"The costs of running a case on your own are just too high," he says. "New Zealanders need to stop seeing it as an evil Americanism. It is actually how big corporations are held to account."
The bank fees case has put him on the wrong side of some right-wing commentators and even mild-mannered banking academics, who say people have only themselves to blame if they pay high fees because they can't manage their money.
Other critics have questioned whether the legal system can cope with the case, and why, if the case is so strong, the Commerce Commission hasn't acted.
Hooker sees it differently. Late and bounced payment fees charged by banks are far in excess of what it costs them, he says. He believes banks are extracting punitive fees for bad behaviour, something which is prohibited under the law covering penalty fees.
Hooker's law school mates from 30 years ago might be surprised to see him championing people who can't keep up with their bill payments. He was "slightly to the Right of Genghis Khan" when he first left Auckland University, but the years have made him more socially aware, he says.
He's not really a leftie: he has strong views about the proper role of Government (small) and considers himself an extreme libertarian.
"But wanting to get out there and help down and out people . . . is something I find I can do," he says.
Hooker never really fitted the corporate culture. In 2008, he left Tower Insurance and started acting mostly for plaintiffs.
He describes his career arc by sketching a skate ramp in the air.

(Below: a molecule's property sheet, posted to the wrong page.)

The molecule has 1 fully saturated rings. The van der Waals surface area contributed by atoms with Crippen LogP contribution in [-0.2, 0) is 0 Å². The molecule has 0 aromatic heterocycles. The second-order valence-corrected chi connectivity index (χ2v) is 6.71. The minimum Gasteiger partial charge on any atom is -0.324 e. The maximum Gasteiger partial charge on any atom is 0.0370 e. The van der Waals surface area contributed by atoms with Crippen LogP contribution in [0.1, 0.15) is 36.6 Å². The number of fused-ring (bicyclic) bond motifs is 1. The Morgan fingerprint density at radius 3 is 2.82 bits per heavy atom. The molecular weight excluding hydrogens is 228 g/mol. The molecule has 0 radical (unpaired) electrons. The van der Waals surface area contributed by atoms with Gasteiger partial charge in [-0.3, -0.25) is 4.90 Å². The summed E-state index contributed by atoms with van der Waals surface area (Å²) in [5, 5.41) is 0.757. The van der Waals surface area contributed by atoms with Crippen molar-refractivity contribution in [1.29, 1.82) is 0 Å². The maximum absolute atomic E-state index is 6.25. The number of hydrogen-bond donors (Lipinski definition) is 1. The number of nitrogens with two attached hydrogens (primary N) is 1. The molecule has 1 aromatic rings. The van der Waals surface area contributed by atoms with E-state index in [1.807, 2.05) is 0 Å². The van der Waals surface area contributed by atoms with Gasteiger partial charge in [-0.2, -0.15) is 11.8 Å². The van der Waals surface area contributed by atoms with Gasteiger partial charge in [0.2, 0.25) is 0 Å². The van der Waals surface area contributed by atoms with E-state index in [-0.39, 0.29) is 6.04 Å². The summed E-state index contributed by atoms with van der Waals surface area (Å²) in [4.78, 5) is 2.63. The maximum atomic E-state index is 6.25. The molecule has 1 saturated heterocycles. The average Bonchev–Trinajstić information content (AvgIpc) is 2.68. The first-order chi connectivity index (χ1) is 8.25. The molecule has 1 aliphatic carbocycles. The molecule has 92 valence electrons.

The Waikato boy left school after the sixth form for a job as an insurance claims manager. He watched insurance lawyers in court and didn't think it looked too difficult. He went on an OE, married an Australian beauty, then returned to New Zealand to study law with the beauty in tow.
Hooker excelled at law, rising quickly to the rank of partner in a firm of insurance specialists, alongside his mentor Michael Ring (now QC). But he worked too hard.
"I almost fell off the edge, to be honest," he says.
After taking a year's break, he helped start a firm of insurance investigators. Then Tower asked him to start their legal team. For the next nine years he island-hopped in the Pacific, fighting people who wanted Tower to pay for claims for riots, typhoid outbreaks and deadly falling trees.
It was all the more exciting because countries like Samoa and Papua New Guinea have no restrictive personal injury laws.
Now Hooker answers his own phone and shares a small office in an Albany business park with some chartered accountants. He's gently spoken for a litigator but also no wallflower, appearing on Fair Go, writing columns for the financial press and generally agitating for the consumer.
Despite winning work from the Christchurch earthquakes, finance company collapses and bank fees Hooker insists he isn't an ambulance chaser.
"I'm an ambulance chasee!" he says.
Clients come to him. The bank case has heightened his profile, but in ways he is not entirely comfortable with.
"I can cope with it but it's funny when you walk into cafes and hear people whispering ‘That's that guy doing the bank fees case'."
The case won't make him rich, he says. The $3.5 million pay packet one newspaper attributed to him is actually the current budget for the whole case. Most of the money is going to the big boys, including a New Zealand QC, strategy advisers, and an Australian senior counsel.
Litigation funder Litigation Lending Services will take a quarter of any win. Hooker is working for $318 an hour, with a top-up to the equivalent of $425 an hour on completion of the case. Right now it's eating up about 10 hours of his week, but it fluctuates.
Some of his other cases pay better, he says. He also already had enough work and didn't need the profile.
So why take the job?
For the adventure, he says.
Hooker believes group action can work if done right. The banks will have to justify their penalty fees. There's a happy glint in his eye.
"I'm up all night dreaming about stuff and strategising."
Sunday Star Times